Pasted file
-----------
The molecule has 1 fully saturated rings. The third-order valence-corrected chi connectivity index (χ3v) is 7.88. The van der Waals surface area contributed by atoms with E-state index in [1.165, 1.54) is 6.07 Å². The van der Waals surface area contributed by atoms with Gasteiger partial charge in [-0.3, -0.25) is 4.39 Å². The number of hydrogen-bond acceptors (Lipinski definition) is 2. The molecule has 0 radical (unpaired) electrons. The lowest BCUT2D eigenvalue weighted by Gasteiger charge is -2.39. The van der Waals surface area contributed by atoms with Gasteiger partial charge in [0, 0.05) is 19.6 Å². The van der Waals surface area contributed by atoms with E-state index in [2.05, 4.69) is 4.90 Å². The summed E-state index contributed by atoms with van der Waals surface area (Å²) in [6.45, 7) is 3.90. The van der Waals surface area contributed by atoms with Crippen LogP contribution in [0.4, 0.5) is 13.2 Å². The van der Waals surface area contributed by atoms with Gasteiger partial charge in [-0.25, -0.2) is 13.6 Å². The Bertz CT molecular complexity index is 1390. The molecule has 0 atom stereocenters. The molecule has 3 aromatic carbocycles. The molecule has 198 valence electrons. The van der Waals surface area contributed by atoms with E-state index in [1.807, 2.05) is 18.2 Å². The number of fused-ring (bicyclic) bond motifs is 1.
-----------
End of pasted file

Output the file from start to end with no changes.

The molecule has 1 fully saturated rings. The third-order valence-corrected chi connectivity index (χ3v) is 7.88. The van der Waals surface area contributed by atoms with E-state index in [1.165, 1.54) is 6.07 Å². The van der Waals surface area contributed by atoms with Gasteiger partial charge in [-0.3, -0.25) is 4.39 Å². The number of hydrogen-bond acceptors (Lipinski definition) is 2. The molecule has 0 radical (unpaired) electrons. The lowest BCUT2D eigenvalue weighted by Gasteiger charge is -2.39. The van der Waals surface area contributed by atoms with Gasteiger partial charge in [0, 0.05) is 19.6 Å². The van der Waals surface area contributed by atoms with E-state index in [2.05, 4.69) is 4.90 Å². The summed E-state index contributed by atoms with van der Waals surface area (Å²) in [6.45, 7) is 3.90. The van der Waals surface area contributed by atoms with Crippen LogP contribution in [0.4, 0.5) is 13.2 Å². The van der Waals surface area contributed by atoms with Gasteiger partial charge in [-0.25, -0.2) is 13.6 Å². The Bertz CT molecular complexity index is 1390. The molecule has 0 atom stereocenters. The molecule has 3 aromatic carbocycles. The molecule has 198 valence electrons. The van der Waals surface area contributed by atoms with E-state index in [1.807, 2.05) is 18.2 Å². The number of fused-ring (bicyclic) bond motifs is 1.